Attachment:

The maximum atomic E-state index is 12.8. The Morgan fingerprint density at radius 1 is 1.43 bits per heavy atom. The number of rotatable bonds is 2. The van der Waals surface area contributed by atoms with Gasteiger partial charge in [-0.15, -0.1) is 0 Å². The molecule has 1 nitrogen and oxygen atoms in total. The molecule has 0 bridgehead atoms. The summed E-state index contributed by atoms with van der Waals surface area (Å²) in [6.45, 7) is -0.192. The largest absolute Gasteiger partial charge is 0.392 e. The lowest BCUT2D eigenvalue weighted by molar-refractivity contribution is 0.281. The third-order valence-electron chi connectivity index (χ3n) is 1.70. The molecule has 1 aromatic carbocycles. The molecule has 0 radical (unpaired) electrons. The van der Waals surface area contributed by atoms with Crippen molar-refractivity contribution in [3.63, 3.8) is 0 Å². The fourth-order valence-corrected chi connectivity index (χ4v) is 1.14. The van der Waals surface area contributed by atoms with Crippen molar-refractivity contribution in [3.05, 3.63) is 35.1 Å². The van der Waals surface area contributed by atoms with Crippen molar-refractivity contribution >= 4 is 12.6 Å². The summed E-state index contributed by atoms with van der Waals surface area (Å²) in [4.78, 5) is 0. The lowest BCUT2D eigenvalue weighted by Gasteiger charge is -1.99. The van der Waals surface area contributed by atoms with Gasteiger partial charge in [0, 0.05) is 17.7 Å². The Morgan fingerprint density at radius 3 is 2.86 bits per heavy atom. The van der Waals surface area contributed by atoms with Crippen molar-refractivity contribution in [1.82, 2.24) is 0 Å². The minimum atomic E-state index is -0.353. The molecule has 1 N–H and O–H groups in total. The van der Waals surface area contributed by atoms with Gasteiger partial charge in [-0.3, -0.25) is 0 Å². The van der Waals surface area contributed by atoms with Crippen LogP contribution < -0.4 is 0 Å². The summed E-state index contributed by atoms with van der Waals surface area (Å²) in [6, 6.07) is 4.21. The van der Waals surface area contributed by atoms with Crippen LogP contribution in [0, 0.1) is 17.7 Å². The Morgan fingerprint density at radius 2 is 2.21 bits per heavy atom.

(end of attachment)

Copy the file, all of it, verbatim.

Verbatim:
The maximum atomic E-state index is 12.8. The Morgan fingerprint density at radius 1 is 1.43 bits per heavy atom. The number of rotatable bonds is 2. The van der Waals surface area contributed by atoms with Gasteiger partial charge in [-0.15, -0.1) is 0 Å². The molecule has 1 nitrogen and oxygen atoms in total. The molecule has 0 bridgehead atoms. The summed E-state index contributed by atoms with van der Waals surface area (Å²) in [6.45, 7) is -0.192. The largest absolute Gasteiger partial charge is 0.392 e. The lowest BCUT2D eigenvalue weighted by molar-refractivity contribution is 0.281. The third-order valence-electron chi connectivity index (χ3n) is 1.70. The molecule has 1 aromatic carbocycles. The molecule has 0 radical (unpaired) electrons. The van der Waals surface area contributed by atoms with Crippen molar-refractivity contribution in [3.63, 3.8) is 0 Å². The fourth-order valence-corrected chi connectivity index (χ4v) is 1.14. The van der Waals surface area contributed by atoms with Crippen molar-refractivity contribution in [3.05, 3.63) is 35.1 Å². The van der Waals surface area contributed by atoms with Crippen molar-refractivity contribution >= 4 is 12.6 Å². The summed E-state index contributed by atoms with van der Waals surface area (Å²) in [4.78, 5) is 0. The lowest BCUT2D eigenvalue weighted by Gasteiger charge is -1.99. The van der Waals surface area contributed by atoms with Gasteiger partial charge in [0, 0.05) is 17.7 Å². The Morgan fingerprint density at radius 3 is 2.86 bits per heavy atom. The van der Waals surface area contributed by atoms with Crippen molar-refractivity contribution in [1.82, 2.24) is 0 Å². The minimum atomic E-state index is -0.353. The molecule has 1 N–H and O–H groups in total. The van der Waals surface area contributed by atoms with Gasteiger partial charge in [-0.3, -0.25) is 0 Å². The van der Waals surface area contributed by atoms with Crippen LogP contribution < -0.4 is 0 Å². The summed E-state index contributed by atoms with van der Waals surface area (Å²) in [6, 6.07) is 4.21. The van der Waals surface area contributed by atoms with Crippen LogP contribution in [0, 0.1) is 17.7 Å². The Morgan fingerprint density at radius 2 is 2.21 bits per heavy atom.